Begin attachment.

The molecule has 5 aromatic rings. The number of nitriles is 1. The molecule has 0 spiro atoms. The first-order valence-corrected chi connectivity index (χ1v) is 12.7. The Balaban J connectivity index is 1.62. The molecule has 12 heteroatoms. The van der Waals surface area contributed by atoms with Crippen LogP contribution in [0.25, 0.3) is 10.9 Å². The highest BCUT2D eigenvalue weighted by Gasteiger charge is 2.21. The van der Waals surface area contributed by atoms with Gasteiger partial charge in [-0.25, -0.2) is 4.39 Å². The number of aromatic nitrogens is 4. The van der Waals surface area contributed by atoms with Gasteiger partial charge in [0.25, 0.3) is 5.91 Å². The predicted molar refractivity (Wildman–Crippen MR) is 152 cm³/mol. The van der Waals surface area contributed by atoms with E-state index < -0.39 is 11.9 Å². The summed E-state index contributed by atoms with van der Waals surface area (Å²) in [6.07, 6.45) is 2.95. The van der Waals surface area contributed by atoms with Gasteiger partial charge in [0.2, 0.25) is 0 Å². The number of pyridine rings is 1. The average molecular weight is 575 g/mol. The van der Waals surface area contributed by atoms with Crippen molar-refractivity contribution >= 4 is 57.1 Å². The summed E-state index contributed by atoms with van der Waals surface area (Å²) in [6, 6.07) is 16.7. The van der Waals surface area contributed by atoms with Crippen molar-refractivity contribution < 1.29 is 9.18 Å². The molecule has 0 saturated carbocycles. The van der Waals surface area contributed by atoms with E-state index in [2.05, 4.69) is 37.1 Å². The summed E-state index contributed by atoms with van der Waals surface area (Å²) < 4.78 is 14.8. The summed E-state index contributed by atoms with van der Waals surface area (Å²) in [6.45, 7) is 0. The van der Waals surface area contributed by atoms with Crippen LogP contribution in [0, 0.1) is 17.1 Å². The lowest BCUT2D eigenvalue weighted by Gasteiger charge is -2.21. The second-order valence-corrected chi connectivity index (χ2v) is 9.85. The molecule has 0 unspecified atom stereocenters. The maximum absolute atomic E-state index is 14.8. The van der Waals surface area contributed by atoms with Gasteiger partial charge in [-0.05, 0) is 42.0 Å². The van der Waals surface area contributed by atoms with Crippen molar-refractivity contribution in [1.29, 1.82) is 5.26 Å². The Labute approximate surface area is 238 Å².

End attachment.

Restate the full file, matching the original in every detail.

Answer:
The molecule has 5 aromatic rings. The number of nitriles is 1. The molecule has 0 spiro atoms. The first-order valence-corrected chi connectivity index (χ1v) is 12.7. The Balaban J connectivity index is 1.62. The molecule has 12 heteroatoms. The van der Waals surface area contributed by atoms with Crippen LogP contribution in [0.25, 0.3) is 10.9 Å². The highest BCUT2D eigenvalue weighted by Gasteiger charge is 2.21. The van der Waals surface area contributed by atoms with Gasteiger partial charge in [-0.25, -0.2) is 4.39 Å². The number of aromatic nitrogens is 4. The van der Waals surface area contributed by atoms with Gasteiger partial charge in [0.25, 0.3) is 5.91 Å². The predicted molar refractivity (Wildman–Crippen MR) is 152 cm³/mol. The van der Waals surface area contributed by atoms with E-state index < -0.39 is 11.9 Å². The summed E-state index contributed by atoms with van der Waals surface area (Å²) in [6.07, 6.45) is 2.95. The van der Waals surface area contributed by atoms with Gasteiger partial charge in [0.2, 0.25) is 0 Å². The number of pyridine rings is 1. The average molecular weight is 575 g/mol. The van der Waals surface area contributed by atoms with Crippen molar-refractivity contribution >= 4 is 57.1 Å². The summed E-state index contributed by atoms with van der Waals surface area (Å²) in [6, 6.07) is 16.7. The van der Waals surface area contributed by atoms with Crippen molar-refractivity contribution < 1.29 is 9.18 Å². The molecule has 0 saturated carbocycles. The van der Waals surface area contributed by atoms with E-state index in [2.05, 4.69) is 37.1 Å². The summed E-state index contributed by atoms with van der Waals surface area (Å²) < 4.78 is 14.8. The summed E-state index contributed by atoms with van der Waals surface area (Å²) in [6.45, 7) is 0. The van der Waals surface area contributed by atoms with Crippen LogP contribution in [0, 0.1) is 17.1 Å². The lowest BCUT2D eigenvalue weighted by Gasteiger charge is -2.21. The second-order valence-corrected chi connectivity index (χ2v) is 9.85. The molecule has 0 unspecified atom stereocenters. The maximum absolute atomic E-state index is 14.8. The van der Waals surface area contributed by atoms with Gasteiger partial charge in [-0.05, 0) is 42.0 Å². The van der Waals surface area contributed by atoms with Crippen molar-refractivity contribution in [1.29, 1.82) is 5.26 Å². The Labute approximate surface area is 238 Å².